But in my loneliness in my little room at the hospital, I decided that I would overcome that and prove to myself that you can come back to life, how dark it may look like.

My bed had become my Dojo. I trained as best I could with a rubber band tied to bedposts, and from there I developed various strengthening exercises. I sat in my bed and made ground strokes and blockages as best I could to keep my mind strong and to never give up. One day, I would overcome my physical obstacles and stand as the winner at the top of the mountain. This was my thoughts every day. This was my ultimate challenge.

One day I had to go down to the prosthetic department, where it manufactures prostheses. They would make a special pant, resembling hockey pants, that would hold up my hips.

Two guys ran me down. They knew what happened to me and how long I had been pickled. During the trip down to the prosthetic department asked one of the guys how I could fight all the time.

I said there are two choices. Either to fight, not to give up, or lie down and die. I wanted to live, so the choice was in fact quite simple.

Today, every day is still a struggle. I never sleep a full night. The pain in your back, hips, and in the nerves of all operations – 24 hours a day. 3 weeks ago I was told by my doctor that I still have an allergic reaction in my hips and that one can not do more in Sweden. So now awaits a tenth surgery in London.

So what motivates me to keep fighting? Firstly, there is a burning glow within me that can not be extinguished by external circumstances. It is the feeling of never giving up that gives life meaning.

To be honest, so of course I have bad days and bad weeks, but within me is a feeling of winning.

The motivation to keep fighting, I also get from all my students. To follow their progress, take new upgrades, win races – to find their goals and achieve them is my goal.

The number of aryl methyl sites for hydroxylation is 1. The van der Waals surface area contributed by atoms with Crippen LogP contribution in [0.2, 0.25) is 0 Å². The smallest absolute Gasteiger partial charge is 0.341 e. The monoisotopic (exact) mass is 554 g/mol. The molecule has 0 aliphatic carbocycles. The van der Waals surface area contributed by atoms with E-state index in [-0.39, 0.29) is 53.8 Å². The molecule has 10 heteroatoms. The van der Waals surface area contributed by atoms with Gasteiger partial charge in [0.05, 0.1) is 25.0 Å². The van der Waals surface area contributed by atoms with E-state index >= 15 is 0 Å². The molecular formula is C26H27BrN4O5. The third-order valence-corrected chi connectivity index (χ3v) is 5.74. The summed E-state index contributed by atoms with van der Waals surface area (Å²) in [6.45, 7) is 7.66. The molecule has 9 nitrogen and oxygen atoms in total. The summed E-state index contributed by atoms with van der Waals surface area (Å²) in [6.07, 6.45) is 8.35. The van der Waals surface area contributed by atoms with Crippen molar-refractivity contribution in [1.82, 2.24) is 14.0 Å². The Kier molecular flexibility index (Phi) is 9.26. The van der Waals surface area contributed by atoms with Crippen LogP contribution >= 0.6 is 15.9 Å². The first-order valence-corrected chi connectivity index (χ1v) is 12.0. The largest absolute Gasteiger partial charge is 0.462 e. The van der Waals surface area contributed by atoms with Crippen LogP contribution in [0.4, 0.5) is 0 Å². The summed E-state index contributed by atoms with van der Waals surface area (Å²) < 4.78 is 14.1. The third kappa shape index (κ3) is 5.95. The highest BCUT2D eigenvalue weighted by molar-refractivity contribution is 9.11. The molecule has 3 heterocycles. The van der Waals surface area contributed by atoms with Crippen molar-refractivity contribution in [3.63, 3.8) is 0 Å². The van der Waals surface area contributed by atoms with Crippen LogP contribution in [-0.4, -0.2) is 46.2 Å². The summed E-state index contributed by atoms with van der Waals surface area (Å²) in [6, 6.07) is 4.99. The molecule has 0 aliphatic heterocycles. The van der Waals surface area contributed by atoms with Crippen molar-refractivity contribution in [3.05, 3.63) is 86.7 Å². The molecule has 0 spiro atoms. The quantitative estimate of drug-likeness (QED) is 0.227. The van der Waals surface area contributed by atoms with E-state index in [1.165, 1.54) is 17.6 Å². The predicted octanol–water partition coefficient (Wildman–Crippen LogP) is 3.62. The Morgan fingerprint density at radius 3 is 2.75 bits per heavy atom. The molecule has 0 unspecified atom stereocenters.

The message in the Japanese proverb: “Seven times down and eight times up is the art of living.” One must not fall apart just because not everything goes smoothly.

Budo philosophy has had a strong impact on my life. Being mentally prepared for the unprepared. That things are not always as we hope or expect, but grabbing the situation in the present.

I, like many others, had tough periods in my life but I am an incurable optimist. I’ve learned to think in the big perspective, even if it is small, everyday problems. When looking at events from high altitude begin to see patterns. It is the life of the stock market. Sometimes it goes down for a while but for the most part it goes up again.

Either I find a way, or so I create a.

When I have a clear goal, nothing can stop me. Even if I meet resistance, do I get past it. I find new ways and there are no roads, so I build them myself. Although

I see my goal very clearly that way there can be unclear. Then you have to focus on the goal, which dispelled the mists.

Sure, it can happen that I run into a dead end even if my goal is clear. Then I either turn around and find another way or I get to keep moving forward by creating a new path. Indeed, it may be that this is precisely what is needed. Is there no way to where I want to, I can not wait for someone else to come and build it for me.

An old friend told me once: If you can not, do it anyway. The way out is the way through.

Never give up.

Robert Wiklund.